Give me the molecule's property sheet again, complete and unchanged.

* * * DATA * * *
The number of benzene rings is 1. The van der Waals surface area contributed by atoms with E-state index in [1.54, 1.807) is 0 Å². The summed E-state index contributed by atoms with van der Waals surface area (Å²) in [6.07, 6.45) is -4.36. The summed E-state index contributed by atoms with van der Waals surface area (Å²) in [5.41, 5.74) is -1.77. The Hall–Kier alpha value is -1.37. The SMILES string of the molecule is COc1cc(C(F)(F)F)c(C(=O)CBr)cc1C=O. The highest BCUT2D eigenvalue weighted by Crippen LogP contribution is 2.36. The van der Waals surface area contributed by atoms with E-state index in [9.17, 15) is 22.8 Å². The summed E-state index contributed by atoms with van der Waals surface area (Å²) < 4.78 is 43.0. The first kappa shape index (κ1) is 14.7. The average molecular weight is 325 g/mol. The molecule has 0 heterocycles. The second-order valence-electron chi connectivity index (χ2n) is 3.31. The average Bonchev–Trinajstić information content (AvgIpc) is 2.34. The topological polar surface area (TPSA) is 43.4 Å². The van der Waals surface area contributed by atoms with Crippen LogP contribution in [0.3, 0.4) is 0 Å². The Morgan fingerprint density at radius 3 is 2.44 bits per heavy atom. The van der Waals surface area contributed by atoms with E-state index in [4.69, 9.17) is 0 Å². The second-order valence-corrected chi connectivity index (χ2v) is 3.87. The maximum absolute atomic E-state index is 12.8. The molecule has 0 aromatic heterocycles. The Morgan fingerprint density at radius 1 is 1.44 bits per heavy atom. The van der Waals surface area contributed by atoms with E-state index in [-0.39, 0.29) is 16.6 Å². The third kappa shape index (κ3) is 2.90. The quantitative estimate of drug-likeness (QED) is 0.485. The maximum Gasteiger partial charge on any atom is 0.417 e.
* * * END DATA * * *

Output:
The number of benzene rings is 1. The van der Waals surface area contributed by atoms with E-state index in [1.54, 1.807) is 0 Å². The summed E-state index contributed by atoms with van der Waals surface area (Å²) in [6.07, 6.45) is -4.36. The summed E-state index contributed by atoms with van der Waals surface area (Å²) in [5.41, 5.74) is -1.77. The Hall–Kier alpha value is -1.37. The SMILES string of the molecule is COc1cc(C(F)(F)F)c(C(=O)CBr)cc1C=O. The highest BCUT2D eigenvalue weighted by Crippen LogP contribution is 2.36. The van der Waals surface area contributed by atoms with E-state index in [9.17, 15) is 22.8 Å². The summed E-state index contributed by atoms with van der Waals surface area (Å²) < 4.78 is 43.0. The first kappa shape index (κ1) is 14.7. The average molecular weight is 325 g/mol. The molecule has 0 heterocycles. The second-order valence-electron chi connectivity index (χ2n) is 3.31. The average Bonchev–Trinajstić information content (AvgIpc) is 2.34. The topological polar surface area (TPSA) is 43.4 Å². The van der Waals surface area contributed by atoms with Crippen LogP contribution in [0.3, 0.4) is 0 Å². The Morgan fingerprint density at radius 3 is 2.44 bits per heavy atom. The van der Waals surface area contributed by atoms with E-state index in [4.69, 9.17) is 0 Å². The second-order valence-corrected chi connectivity index (χ2v) is 3.87. The maximum absolute atomic E-state index is 12.8. The molecule has 0 aromatic heterocycles. The Morgan fingerprint density at radius 1 is 1.44 bits per heavy atom. The van der Waals surface area contributed by atoms with E-state index in [-0.39, 0.29) is 16.6 Å². The third kappa shape index (κ3) is 2.90. The quantitative estimate of drug-likeness (QED) is 0.485. The maximum Gasteiger partial charge on any atom is 0.417 e.